II. Civilian justice officials should have the exclusive authority to carry out preliminary investigations into incidents involving potential human rights violations committed by the military against civilians, and based on the findings of those investigations determine whether a case should be investigated in civilian jurisdiction.
The prohibition of military investigations into alleged human rights violations should apply to all stages of the inquiry, including the preliminary evidence-gathering phase. This initial stage is crucial for gathering evidence to determine whether a human rights violation has occurred, such as eyewitness accounts and bullet casings. Therefore, when an incident involving the military occurs that may constitute a human rights violation, the military’s actions should be limited to immediately notifying civilian justice officials and securing the crime scene to prevent the contamination of evidence. When civilian investigators arrive at the scene of an alleged crime, members of the military should cooperate fully with their investigation. The military should not, however, interview witnesses, detainees, or alleged victims, gather evidence, or conduct any other part of the preliminary investigation.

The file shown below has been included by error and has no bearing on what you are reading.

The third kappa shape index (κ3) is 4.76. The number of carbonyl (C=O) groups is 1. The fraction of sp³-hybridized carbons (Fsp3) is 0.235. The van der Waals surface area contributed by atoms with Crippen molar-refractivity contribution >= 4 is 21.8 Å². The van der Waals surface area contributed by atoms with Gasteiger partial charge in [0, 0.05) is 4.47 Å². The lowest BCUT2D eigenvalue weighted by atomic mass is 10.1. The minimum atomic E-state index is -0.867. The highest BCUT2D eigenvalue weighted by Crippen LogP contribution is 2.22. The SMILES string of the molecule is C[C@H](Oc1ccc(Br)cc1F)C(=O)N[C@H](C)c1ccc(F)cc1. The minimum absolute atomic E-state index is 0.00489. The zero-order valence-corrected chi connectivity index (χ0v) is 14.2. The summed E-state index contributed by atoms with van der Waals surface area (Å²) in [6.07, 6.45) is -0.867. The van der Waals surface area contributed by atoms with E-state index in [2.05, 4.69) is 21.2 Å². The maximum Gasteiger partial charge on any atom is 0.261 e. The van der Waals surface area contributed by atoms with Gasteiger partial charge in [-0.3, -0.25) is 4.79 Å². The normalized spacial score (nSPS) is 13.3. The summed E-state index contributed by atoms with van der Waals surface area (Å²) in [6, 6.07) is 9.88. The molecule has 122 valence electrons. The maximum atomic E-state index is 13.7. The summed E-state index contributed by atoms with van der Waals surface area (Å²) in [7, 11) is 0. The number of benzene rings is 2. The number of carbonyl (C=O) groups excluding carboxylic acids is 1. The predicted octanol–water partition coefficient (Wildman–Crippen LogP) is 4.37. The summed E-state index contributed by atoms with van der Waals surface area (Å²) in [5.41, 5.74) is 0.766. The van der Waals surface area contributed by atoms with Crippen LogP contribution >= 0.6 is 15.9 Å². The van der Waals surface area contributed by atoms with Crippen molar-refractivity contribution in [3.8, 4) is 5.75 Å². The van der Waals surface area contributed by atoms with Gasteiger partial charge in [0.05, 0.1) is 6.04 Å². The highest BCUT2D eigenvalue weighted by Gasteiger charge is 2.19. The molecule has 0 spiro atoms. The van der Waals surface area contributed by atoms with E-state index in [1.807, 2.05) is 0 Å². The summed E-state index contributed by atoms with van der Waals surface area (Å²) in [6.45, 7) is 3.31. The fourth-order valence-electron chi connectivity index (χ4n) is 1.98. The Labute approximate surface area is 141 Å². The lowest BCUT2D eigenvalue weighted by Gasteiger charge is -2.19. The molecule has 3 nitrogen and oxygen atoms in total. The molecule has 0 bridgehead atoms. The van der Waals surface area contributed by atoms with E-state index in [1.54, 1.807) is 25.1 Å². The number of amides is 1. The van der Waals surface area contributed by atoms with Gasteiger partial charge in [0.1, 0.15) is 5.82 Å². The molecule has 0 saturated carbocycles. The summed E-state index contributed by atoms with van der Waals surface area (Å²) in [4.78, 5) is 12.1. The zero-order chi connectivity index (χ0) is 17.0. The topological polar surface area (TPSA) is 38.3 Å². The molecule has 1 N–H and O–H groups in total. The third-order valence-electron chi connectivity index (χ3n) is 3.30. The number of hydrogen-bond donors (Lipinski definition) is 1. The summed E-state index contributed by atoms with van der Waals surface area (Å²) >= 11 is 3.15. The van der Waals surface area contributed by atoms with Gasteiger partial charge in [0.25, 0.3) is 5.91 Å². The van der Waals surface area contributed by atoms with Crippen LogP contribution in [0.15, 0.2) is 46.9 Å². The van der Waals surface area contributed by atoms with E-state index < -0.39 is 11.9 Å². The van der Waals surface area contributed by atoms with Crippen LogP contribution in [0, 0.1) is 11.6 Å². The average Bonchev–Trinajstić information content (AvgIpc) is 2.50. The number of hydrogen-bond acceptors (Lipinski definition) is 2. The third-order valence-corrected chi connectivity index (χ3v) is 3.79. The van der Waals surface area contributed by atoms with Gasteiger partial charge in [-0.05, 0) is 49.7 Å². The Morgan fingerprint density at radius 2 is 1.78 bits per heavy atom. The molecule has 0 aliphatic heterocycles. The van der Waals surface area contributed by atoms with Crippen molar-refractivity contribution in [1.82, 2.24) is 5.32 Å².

The jurisprudence of the Inter-American Court clearly states that investigations into alleged abuses by the military should—from their outset—be carried out by civilian investigators. For example, in its November 2010 ruling in the case of Cabrera Garcia and Montiel Flores v. Mexico, the Court stated that, “the incompatibility of the American Convention with the intervention of the military courts in this type of [human rights] cases does not only refer to the tribunal’s duty to prosecute, but mainly to the investigation itself, given that its conduct constitutes the beginning and the necessary premise for the subsequent intervention” of any tribunal.